My daughter was finally able to fit me into her schedule we had a date for 9:30am on Saturday.
We spent a little bit of time on Friday night trying to work out the best way to piece everything together. To my surprise the APM 2.6 was too large to fit onto the PDB without sitting on the solder joints, and there was definitely no room for the damping plate.
After much debate, and taking advice from the FB Quadtopers page, we finally decided there was no option but to switch places and put the battery inside and the APM on top.
First task of the day was assembly of the damping plate.
Let me just say, for the record, the person who came up with the idea of forcing those little squishy balls into those tiny holes on the plates is an agent of Satan. Getting those things forced through 8 holes without tearing them took almost 45 minutes and included some serious tongue biting to avoid teaching S some bad habits.
While I was busy cursing the damping plate S. was busy attaching the frame spars to PDB and then flipping it over and starting on the top plate. Blue loctite was used to keep things secure but not permanent.
With that done it was time for us to attach the motors and secure the ESCs to the frame with zip ties. Pushing in those little bullet connectors was tough, especially after the punishment my digits suffered putting the damping plate together.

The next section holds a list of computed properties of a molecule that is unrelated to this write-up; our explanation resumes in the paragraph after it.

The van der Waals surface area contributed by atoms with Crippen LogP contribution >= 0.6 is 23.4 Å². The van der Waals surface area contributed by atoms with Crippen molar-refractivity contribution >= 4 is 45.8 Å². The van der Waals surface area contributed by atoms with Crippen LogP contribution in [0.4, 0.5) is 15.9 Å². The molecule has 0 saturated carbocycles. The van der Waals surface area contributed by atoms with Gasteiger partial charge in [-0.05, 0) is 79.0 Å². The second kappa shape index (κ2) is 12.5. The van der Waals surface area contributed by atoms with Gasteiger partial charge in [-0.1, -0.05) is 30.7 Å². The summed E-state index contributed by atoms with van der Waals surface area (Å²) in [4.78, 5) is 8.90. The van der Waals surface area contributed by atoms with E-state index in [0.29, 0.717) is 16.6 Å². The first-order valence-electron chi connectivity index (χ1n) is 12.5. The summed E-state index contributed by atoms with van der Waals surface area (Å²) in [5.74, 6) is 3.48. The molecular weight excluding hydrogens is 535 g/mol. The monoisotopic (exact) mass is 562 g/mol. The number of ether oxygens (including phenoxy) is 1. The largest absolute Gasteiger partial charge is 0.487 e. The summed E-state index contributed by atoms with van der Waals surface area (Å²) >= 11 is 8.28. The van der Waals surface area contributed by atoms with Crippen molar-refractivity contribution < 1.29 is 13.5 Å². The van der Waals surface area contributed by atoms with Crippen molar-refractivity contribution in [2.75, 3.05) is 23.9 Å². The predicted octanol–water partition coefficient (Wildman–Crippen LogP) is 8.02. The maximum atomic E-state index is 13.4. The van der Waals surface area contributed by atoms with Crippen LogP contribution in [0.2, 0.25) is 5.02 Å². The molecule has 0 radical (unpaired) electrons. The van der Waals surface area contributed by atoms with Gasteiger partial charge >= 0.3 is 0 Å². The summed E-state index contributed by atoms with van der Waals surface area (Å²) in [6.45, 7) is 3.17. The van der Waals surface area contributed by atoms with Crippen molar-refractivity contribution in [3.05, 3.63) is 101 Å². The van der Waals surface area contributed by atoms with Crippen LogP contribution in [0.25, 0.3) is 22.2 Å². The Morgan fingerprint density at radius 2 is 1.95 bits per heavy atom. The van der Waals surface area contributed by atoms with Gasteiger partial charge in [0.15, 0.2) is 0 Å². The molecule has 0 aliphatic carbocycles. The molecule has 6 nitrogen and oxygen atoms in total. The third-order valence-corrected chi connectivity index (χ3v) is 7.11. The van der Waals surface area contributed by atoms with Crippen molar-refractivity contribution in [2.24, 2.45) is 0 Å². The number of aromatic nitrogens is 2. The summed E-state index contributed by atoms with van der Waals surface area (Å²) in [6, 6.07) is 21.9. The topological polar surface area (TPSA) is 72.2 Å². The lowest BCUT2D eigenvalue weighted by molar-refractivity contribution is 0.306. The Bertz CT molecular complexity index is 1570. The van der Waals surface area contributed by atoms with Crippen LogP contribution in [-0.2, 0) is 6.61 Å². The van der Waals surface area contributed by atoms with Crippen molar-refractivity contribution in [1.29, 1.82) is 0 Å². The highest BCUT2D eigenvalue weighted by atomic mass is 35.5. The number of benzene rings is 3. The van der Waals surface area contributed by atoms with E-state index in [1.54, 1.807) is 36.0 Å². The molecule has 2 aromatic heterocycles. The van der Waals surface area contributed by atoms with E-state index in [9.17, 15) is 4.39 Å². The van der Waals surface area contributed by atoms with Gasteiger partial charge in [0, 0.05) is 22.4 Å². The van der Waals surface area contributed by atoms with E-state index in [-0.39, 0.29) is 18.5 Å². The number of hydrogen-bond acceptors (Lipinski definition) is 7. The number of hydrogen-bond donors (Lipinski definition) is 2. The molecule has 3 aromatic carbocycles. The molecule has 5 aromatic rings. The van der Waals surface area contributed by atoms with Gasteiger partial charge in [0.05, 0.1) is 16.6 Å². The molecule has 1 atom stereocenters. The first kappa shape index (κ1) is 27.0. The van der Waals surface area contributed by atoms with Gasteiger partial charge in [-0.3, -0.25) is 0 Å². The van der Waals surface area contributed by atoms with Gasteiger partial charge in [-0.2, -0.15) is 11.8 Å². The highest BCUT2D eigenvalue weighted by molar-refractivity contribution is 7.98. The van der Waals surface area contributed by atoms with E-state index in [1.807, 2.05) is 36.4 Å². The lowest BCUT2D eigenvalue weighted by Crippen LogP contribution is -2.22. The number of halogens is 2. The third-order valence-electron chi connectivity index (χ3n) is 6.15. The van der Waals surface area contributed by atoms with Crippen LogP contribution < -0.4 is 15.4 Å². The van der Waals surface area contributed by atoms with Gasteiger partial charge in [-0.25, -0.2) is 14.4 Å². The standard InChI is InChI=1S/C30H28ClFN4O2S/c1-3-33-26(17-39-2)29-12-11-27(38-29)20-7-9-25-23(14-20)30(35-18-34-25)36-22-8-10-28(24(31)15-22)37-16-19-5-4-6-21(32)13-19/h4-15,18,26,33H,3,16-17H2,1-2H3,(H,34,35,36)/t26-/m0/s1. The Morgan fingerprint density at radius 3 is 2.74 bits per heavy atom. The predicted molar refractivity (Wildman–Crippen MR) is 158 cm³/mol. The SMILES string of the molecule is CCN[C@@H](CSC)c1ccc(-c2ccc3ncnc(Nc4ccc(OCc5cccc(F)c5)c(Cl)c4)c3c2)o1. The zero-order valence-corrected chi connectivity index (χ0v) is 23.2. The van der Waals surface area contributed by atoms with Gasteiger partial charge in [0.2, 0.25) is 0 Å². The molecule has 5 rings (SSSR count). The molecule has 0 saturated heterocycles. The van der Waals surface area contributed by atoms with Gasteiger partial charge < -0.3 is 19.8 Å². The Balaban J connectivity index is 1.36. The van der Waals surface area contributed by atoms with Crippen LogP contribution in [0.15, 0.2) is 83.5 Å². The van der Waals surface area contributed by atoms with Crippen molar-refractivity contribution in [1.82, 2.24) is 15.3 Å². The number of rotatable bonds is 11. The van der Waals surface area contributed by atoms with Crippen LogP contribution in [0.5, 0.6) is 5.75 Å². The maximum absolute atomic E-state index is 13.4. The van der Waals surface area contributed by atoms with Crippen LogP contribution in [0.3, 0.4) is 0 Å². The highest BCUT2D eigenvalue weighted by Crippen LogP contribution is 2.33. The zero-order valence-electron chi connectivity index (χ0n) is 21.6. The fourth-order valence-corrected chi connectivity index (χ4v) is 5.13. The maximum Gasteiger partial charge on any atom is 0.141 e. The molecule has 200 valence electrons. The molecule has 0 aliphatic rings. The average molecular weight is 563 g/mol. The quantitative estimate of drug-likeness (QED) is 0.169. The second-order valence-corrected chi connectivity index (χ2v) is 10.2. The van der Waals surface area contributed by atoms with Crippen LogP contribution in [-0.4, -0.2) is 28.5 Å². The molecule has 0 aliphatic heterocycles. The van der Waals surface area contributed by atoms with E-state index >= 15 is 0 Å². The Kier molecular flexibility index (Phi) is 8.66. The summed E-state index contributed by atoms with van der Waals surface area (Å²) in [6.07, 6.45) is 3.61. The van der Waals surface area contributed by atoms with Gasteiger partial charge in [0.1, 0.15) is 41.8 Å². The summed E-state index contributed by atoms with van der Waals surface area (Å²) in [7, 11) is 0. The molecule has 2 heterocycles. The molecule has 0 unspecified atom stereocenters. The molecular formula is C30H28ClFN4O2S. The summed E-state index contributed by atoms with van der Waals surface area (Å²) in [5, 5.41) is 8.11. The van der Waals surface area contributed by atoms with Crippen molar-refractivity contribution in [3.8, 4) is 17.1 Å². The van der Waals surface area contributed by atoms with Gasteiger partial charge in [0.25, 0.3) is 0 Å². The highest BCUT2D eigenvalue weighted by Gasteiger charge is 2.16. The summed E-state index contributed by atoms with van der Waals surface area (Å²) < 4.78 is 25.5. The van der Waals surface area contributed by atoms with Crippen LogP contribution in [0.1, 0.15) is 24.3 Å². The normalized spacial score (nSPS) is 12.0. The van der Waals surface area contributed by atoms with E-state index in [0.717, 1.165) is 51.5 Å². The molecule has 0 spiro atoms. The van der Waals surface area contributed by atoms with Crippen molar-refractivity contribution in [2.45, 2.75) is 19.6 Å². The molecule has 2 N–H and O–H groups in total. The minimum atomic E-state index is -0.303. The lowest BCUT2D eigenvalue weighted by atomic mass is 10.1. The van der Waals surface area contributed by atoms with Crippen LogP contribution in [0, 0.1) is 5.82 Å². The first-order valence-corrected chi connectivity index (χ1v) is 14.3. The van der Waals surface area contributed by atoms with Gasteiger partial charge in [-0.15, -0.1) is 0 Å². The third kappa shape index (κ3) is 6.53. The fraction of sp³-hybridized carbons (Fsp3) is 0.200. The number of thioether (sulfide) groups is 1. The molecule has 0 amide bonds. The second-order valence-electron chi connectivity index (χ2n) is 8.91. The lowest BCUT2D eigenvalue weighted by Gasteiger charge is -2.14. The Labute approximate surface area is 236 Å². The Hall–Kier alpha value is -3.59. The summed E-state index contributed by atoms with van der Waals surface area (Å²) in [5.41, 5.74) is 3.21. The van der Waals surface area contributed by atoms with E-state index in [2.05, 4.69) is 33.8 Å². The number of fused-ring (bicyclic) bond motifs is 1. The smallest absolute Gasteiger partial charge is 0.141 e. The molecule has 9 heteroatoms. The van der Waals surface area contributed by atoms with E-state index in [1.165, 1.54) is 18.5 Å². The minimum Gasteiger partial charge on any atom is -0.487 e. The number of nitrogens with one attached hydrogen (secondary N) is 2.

Had I been more confident I would have cut the wires shorter before soldering to the PDB, which would have left less slack. But with some zip ties we were able to make them secure, if not exactly pretty.
At this point we were ready to attach the flight controller, power module and battery and start configuring. Getting to this point had taken us to 11:30. I was all for pressing on but S said “No, I don’t want to finish it yet. I’m enjoying building it with you”. Awww!
We talked about what the next steps are and how the flight controller works with the ESCs to control the motors. This was easy for her because we had built a robot with a Raspberry Pi, so she understands that the power cannot all flow through the computer. We also took a look at the Turnigy 9X transmitter, which is very different from the Phantom one that she has used before.
This was a question that I didn’t have an answer for, but a quick look on the Arducopter site and know we know that in loiter or altitude hold mode the throttle just has to be within 40-60% range and it will hold altitude.
For once it is my calendar that is getting in the way. I have a very busy week ahead and it doesn’t look likely that I will get around to doing anything significant until next weekend at the earliest.
If I’m lucky I will be able to bench test the motors before then. I might have to sneakily do that before next weekend, as it would be nice to then do that again with S watching and know that it is going to work 🙂
*** Pro Tip ***
Using a pair of bent nose pliers makes putting the little squishy balls in place simple. I wish I had those the first time around – I could have avoided a lot of cursing.